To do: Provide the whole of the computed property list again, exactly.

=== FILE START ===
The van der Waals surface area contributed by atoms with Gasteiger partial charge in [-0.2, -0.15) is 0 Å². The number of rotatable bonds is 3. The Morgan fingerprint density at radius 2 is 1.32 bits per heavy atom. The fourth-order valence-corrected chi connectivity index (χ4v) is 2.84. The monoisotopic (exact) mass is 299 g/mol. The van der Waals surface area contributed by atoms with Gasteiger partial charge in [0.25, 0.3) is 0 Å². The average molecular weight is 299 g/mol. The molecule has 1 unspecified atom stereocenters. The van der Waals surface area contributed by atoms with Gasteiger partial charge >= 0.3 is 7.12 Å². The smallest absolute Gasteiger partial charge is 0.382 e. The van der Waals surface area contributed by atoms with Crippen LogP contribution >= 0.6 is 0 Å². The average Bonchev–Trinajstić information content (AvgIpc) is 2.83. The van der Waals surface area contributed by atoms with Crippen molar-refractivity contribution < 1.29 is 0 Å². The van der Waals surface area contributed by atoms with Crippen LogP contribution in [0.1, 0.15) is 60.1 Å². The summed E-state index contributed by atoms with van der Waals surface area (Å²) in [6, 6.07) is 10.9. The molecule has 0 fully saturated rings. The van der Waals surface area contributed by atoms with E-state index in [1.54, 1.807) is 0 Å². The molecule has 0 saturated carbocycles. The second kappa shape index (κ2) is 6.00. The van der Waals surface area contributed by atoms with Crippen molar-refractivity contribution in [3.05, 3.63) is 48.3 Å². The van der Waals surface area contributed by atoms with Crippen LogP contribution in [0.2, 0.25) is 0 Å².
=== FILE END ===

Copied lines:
The van der Waals surface area contributed by atoms with Gasteiger partial charge in [-0.2, -0.15) is 0 Å². The number of rotatable bonds is 3. The Morgan fingerprint density at radius 2 is 1.32 bits per heavy atom. The fourth-order valence-corrected chi connectivity index (χ4v) is 2.84. The monoisotopic (exact) mass is 299 g/mol. The van der Waals surface area contributed by atoms with Gasteiger partial charge in [0.25, 0.3) is 0 Å². The average molecular weight is 299 g/mol. The molecule has 1 unspecified atom stereocenters. The van der Waals surface area contributed by atoms with Gasteiger partial charge >= 0.3 is 7.12 Å². The smallest absolute Gasteiger partial charge is 0.382 e. The van der Waals surface area contributed by atoms with Crippen LogP contribution >= 0.6 is 0 Å². The average Bonchev–Trinajstić information content (AvgIpc) is 2.83. The van der Waals surface area contributed by atoms with Crippen molar-refractivity contribution < 1.29 is 0 Å². The van der Waals surface area contributed by atoms with Crippen LogP contribution in [0.1, 0.15) is 60.1 Å². The summed E-state index contributed by atoms with van der Waals surface area (Å²) in [6, 6.07) is 10.9. The molecule has 0 fully saturated rings. The van der Waals surface area contributed by atoms with E-state index in [1.54, 1.807) is 0 Å². The molecule has 0 saturated carbocycles. The second kappa shape index (κ2) is 6.00. The van der Waals surface area contributed by atoms with Crippen molar-refractivity contribution in [3.05, 3.63) is 48.3 Å². The van der Waals surface area contributed by atoms with Crippen LogP contribution in [0.2, 0.25) is 0 Å².